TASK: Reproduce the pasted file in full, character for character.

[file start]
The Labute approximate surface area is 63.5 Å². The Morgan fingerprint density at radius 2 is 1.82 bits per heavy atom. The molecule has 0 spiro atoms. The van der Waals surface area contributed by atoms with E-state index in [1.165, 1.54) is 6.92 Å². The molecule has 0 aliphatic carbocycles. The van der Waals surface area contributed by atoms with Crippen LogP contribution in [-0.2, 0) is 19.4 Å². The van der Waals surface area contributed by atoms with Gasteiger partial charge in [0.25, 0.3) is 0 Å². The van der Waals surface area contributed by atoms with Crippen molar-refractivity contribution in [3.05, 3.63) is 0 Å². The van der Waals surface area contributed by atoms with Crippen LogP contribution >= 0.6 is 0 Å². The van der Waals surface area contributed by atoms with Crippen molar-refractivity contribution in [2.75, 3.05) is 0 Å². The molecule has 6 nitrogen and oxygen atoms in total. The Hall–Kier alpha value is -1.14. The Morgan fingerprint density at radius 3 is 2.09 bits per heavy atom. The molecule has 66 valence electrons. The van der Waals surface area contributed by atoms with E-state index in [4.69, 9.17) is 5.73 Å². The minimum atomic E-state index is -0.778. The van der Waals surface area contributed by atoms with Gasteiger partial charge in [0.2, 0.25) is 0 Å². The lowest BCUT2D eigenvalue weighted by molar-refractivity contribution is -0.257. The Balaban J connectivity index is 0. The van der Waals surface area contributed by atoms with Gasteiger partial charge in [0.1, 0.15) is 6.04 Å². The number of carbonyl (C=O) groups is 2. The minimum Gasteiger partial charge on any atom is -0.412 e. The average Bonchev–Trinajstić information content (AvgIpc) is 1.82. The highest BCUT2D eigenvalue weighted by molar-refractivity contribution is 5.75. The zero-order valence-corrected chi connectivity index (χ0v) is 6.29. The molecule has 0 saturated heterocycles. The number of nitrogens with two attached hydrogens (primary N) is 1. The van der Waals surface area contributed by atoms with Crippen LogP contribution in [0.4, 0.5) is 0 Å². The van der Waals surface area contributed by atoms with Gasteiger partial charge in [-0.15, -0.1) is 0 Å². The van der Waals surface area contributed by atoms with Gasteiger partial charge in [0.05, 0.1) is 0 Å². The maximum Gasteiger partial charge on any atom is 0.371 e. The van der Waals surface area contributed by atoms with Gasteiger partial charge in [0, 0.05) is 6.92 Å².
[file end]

The Labute approximate surface area is 63.5 Å². The Morgan fingerprint density at radius 2 is 1.82 bits per heavy atom. The molecule has 0 spiro atoms. The van der Waals surface area contributed by atoms with E-state index in [1.165, 1.54) is 6.92 Å². The molecule has 0 aliphatic carbocycles. The van der Waals surface area contributed by atoms with Crippen LogP contribution in [-0.2, 0) is 19.4 Å². The van der Waals surface area contributed by atoms with Gasteiger partial charge in [0.25, 0.3) is 0 Å². The van der Waals surface area contributed by atoms with Crippen molar-refractivity contribution in [3.05, 3.63) is 0 Å². The van der Waals surface area contributed by atoms with Crippen LogP contribution >= 0.6 is 0 Å². The van der Waals surface area contributed by atoms with Crippen molar-refractivity contribution in [2.75, 3.05) is 0 Å². The molecule has 6 nitrogen and oxygen atoms in total. The Hall–Kier alpha value is -1.14. The Morgan fingerprint density at radius 3 is 2.09 bits per heavy atom. The molecule has 66 valence electrons. The van der Waals surface area contributed by atoms with E-state index in [4.69, 9.17) is 5.73 Å². The minimum atomic E-state index is -0.778. The van der Waals surface area contributed by atoms with Gasteiger partial charge in [0.2, 0.25) is 0 Å². The lowest BCUT2D eigenvalue weighted by molar-refractivity contribution is -0.257. The Balaban J connectivity index is 0. The van der Waals surface area contributed by atoms with Gasteiger partial charge in [0.1, 0.15) is 6.04 Å². The number of carbonyl (C=O) groups is 2. The minimum Gasteiger partial charge on any atom is -0.412 e. The average Bonchev–Trinajstić information content (AvgIpc) is 1.82. The highest BCUT2D eigenvalue weighted by molar-refractivity contribution is 5.75. The zero-order valence-corrected chi connectivity index (χ0v) is 6.29. The molecule has 0 saturated heterocycles. The number of nitrogens with two attached hydrogens (primary N) is 1. The van der Waals surface area contributed by atoms with Crippen LogP contribution in [0.4, 0.5) is 0 Å². The van der Waals surface area contributed by atoms with Gasteiger partial charge in [-0.15, -0.1) is 0 Å². The van der Waals surface area contributed by atoms with Gasteiger partial charge in [0.05, 0.1) is 0 Å². The maximum Gasteiger partial charge on any atom is 0.371 e. The van der Waals surface area contributed by atoms with Gasteiger partial charge in [0, 0.05) is 6.92 Å².